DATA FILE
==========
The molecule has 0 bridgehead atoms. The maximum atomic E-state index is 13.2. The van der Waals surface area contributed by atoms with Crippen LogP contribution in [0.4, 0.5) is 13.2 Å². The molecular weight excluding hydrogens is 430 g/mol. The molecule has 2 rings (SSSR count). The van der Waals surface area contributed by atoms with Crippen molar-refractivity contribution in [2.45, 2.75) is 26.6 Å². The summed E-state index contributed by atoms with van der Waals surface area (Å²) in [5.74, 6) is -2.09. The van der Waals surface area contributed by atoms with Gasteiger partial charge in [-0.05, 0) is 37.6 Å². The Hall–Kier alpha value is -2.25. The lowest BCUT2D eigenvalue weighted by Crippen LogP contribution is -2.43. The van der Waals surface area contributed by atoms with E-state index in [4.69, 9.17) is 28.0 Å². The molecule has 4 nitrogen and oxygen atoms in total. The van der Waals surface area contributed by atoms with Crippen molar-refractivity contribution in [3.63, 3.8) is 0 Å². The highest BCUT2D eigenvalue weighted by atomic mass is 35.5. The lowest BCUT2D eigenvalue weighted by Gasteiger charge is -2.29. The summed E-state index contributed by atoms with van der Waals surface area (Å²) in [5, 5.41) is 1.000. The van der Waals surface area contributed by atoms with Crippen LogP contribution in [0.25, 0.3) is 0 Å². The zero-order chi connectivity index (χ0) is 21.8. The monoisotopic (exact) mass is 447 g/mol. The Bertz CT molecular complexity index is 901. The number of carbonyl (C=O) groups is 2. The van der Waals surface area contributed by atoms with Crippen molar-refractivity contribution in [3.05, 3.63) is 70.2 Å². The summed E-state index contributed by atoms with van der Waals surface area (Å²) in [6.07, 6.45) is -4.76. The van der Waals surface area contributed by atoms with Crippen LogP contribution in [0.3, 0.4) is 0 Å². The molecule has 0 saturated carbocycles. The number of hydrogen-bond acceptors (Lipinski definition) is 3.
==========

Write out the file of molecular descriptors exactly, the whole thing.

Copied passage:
The molecule has 0 bridgehead atoms. The maximum atomic E-state index is 13.2. The van der Waals surface area contributed by atoms with Crippen LogP contribution in [0.4, 0.5) is 13.2 Å². The molecular weight excluding hydrogens is 430 g/mol. The molecule has 2 rings (SSSR count). The van der Waals surface area contributed by atoms with Crippen molar-refractivity contribution in [2.45, 2.75) is 26.6 Å². The summed E-state index contributed by atoms with van der Waals surface area (Å²) in [5.74, 6) is -2.09. The van der Waals surface area contributed by atoms with Gasteiger partial charge in [-0.05, 0) is 37.6 Å². The Hall–Kier alpha value is -2.25. The lowest BCUT2D eigenvalue weighted by Crippen LogP contribution is -2.43. The van der Waals surface area contributed by atoms with E-state index in [4.69, 9.17) is 28.0 Å². The molecule has 4 nitrogen and oxygen atoms in total. The van der Waals surface area contributed by atoms with Crippen molar-refractivity contribution in [3.63, 3.8) is 0 Å². The highest BCUT2D eigenvalue weighted by atomic mass is 35.5. The lowest BCUT2D eigenvalue weighted by Gasteiger charge is -2.29. The summed E-state index contributed by atoms with van der Waals surface area (Å²) in [5, 5.41) is 1.000. The van der Waals surface area contributed by atoms with Crippen LogP contribution in [0.25, 0.3) is 0 Å². The zero-order chi connectivity index (χ0) is 21.8. The monoisotopic (exact) mass is 447 g/mol. The Bertz CT molecular complexity index is 901. The number of carbonyl (C=O) groups is 2. The van der Waals surface area contributed by atoms with Crippen molar-refractivity contribution in [3.05, 3.63) is 70.2 Å². The summed E-state index contributed by atoms with van der Waals surface area (Å²) in [6.07, 6.45) is -4.76. The van der Waals surface area contributed by atoms with Crippen LogP contribution in [0.3, 0.4) is 0 Å². The molecule has 0 saturated carbocycles. The number of hydrogen-bond acceptors (Lipinski definition) is 3.